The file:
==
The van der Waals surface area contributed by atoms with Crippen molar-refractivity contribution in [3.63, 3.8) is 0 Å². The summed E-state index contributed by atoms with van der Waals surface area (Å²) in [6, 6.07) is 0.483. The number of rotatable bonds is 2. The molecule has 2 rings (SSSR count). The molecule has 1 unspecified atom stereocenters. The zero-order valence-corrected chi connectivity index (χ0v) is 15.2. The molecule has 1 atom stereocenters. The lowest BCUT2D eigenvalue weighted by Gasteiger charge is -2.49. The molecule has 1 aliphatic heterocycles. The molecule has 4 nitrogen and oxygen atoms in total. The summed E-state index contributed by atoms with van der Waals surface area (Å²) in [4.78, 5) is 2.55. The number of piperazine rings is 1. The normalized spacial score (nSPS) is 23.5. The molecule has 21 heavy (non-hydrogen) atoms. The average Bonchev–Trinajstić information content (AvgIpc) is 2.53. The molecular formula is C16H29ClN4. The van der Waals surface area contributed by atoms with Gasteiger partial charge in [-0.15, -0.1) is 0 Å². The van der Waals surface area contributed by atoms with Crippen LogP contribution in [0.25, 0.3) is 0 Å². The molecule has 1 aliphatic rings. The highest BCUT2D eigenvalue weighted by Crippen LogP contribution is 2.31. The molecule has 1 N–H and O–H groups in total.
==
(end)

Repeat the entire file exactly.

The van der Waals surface area contributed by atoms with Crippen molar-refractivity contribution in [3.63, 3.8) is 0 Å². The summed E-state index contributed by atoms with van der Waals surface area (Å²) in [6, 6.07) is 0.483. The number of rotatable bonds is 2. The molecule has 2 rings (SSSR count). The molecule has 1 unspecified atom stereocenters. The zero-order valence-corrected chi connectivity index (χ0v) is 15.2. The molecule has 1 atom stereocenters. The lowest BCUT2D eigenvalue weighted by Gasteiger charge is -2.49. The molecule has 1 aliphatic heterocycles. The molecule has 4 nitrogen and oxygen atoms in total. The summed E-state index contributed by atoms with van der Waals surface area (Å²) in [4.78, 5) is 2.55. The number of piperazine rings is 1. The normalized spacial score (nSPS) is 23.5. The molecule has 21 heavy (non-hydrogen) atoms. The average Bonchev–Trinajstić information content (AvgIpc) is 2.53. The molecular formula is C16H29ClN4. The van der Waals surface area contributed by atoms with Gasteiger partial charge in [-0.15, -0.1) is 0 Å². The van der Waals surface area contributed by atoms with Crippen LogP contribution in [0.25, 0.3) is 0 Å². The molecule has 1 aliphatic rings. The highest BCUT2D eigenvalue weighted by Crippen LogP contribution is 2.31. The molecule has 1 N–H and O–H groups in total.